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High-Technology Is Now in the Toilet

June 18, 1997|THE WASHINGTON POST

TOKYO — An American diplomat was at a dinner party in a Japanese home when he excused himself to go to the bathroom. He did his business, stood up, and realized he didn't have a clue about how to flush the toilet.

The diplomat speaks Japanese, but still was baffled by the colorful array of buttons on the complicated keypad. So he just started pushing.

He hit the noisemaker button that makes a flushing sound to mask any noise you might be making in the john. He hit the button that starts the blow-dryer for your bottom. Then he hit the bidet button and watched helplessly as a little plastic arm, sort of a squirt gun shaped like a toothbrush, appeared from the back of the bowl and began shooting a stream of warm water across the room and onto the mirror.

And that's how one of America's promising young Foreign Service officers ended up frantically wiping down a Japanese bathroom with toilet paper.

"It was one of my most embarrassing experiences in Japan," said the embassy employee who, diplomatically, asked not to be identified.

Forget that you need to know three alphabets to read a Japanese newspaper. Forget that the new fashion craze in Tokyo this spring is women gluing their bras in place. Forget horse sushi. The most puzzling thing for many foreigners here is Japanese toilets.

Just as many foreigners had finally mastered the traditional Japanese "squatter" with no seat, they are being confused anew by the latest generation of Japanese toilets: super-high-tech sit-down models with a control panel that looks like the cockpit of a plane.

Japan is the world leader in high-tech toilets, and its biggest toilet company, Toto, is working on a home model that will chemically analyze urine. Already selling well are toilets that clean themselves, have coatings that resist germs and spray pulsating water to massage your backside.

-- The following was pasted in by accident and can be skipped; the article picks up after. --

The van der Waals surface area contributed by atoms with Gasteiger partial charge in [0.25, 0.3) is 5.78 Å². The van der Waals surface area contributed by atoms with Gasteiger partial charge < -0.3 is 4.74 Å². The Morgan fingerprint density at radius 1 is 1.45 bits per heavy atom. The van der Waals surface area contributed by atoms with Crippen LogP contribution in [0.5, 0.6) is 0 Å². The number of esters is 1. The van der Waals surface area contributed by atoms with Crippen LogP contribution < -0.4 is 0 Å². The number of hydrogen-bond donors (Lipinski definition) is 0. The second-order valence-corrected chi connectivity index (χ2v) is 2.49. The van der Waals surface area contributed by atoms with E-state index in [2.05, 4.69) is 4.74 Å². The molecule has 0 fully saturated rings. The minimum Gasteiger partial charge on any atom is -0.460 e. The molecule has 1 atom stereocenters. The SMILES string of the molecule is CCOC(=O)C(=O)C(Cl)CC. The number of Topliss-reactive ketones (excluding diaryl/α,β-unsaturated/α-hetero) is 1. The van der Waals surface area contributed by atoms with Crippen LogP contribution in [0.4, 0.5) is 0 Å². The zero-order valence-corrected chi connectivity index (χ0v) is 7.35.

The toilets basically look like a standard American model, except for the control pad, which sometimes comes with a digital clock to tell you how long you have been in the bathroom. Some of the buttons control the temperature of the water squirted onto your backside. The bottom-washer function, combined with the bottom blow-dryer, is designed to do away with the need for toilet tissue.

Other buttons automatically open and close the lid. The button for men lifts the lid and seat; the button for women lifts the lid only. Some toilets even have a hand-held remote control: a clicker for the loo.

Many foreigners say that once you get used to these toilets, which cost $2,000 to $4,000, it's hard to do without them, especially the automatic seat warmer.

Harry Sweeney, an Irishman who raises horses on Japan's cold north island of Hokkaido, said he knows a man who drives a mile and a half out of his way each morning to use a public toilet with a heated seat. "It gets very cold up here in the winter, so those heated seats aren't a luxury, they're a necessity," Sweeney said.

But some people never get the hang of it--they find themselves panicked, trapped in stalls, unable to figure out how to flush. Worse, they find themselves stranded on the toilet, unsure how to shut off the spraying bidet and unable to get up without soaking themselves and the bathroom.

Hubert Igabille, a salesclerk at a Timberland clothing store in nearby Aoyama, said he thinks the computerized toilet needs a bilingual panel.

Toto sells about $400 million worth of high-tech Washlet toilets a year. It now markets the Travel Washlet, a portable, hand-held bottom washer.

Toto now wants a piece of the U.S. market. So it is starting with a less expensive, less complicated model. The U.S. Toto is a $600 seat, lid and control panel that attaches to a regular American toilet bowl. It features a heated seat, the bottom washer and a deodorizing fan that "breaks down odorous molecules and returns clean air into the bathroom environment," according to Toto's sales literature.

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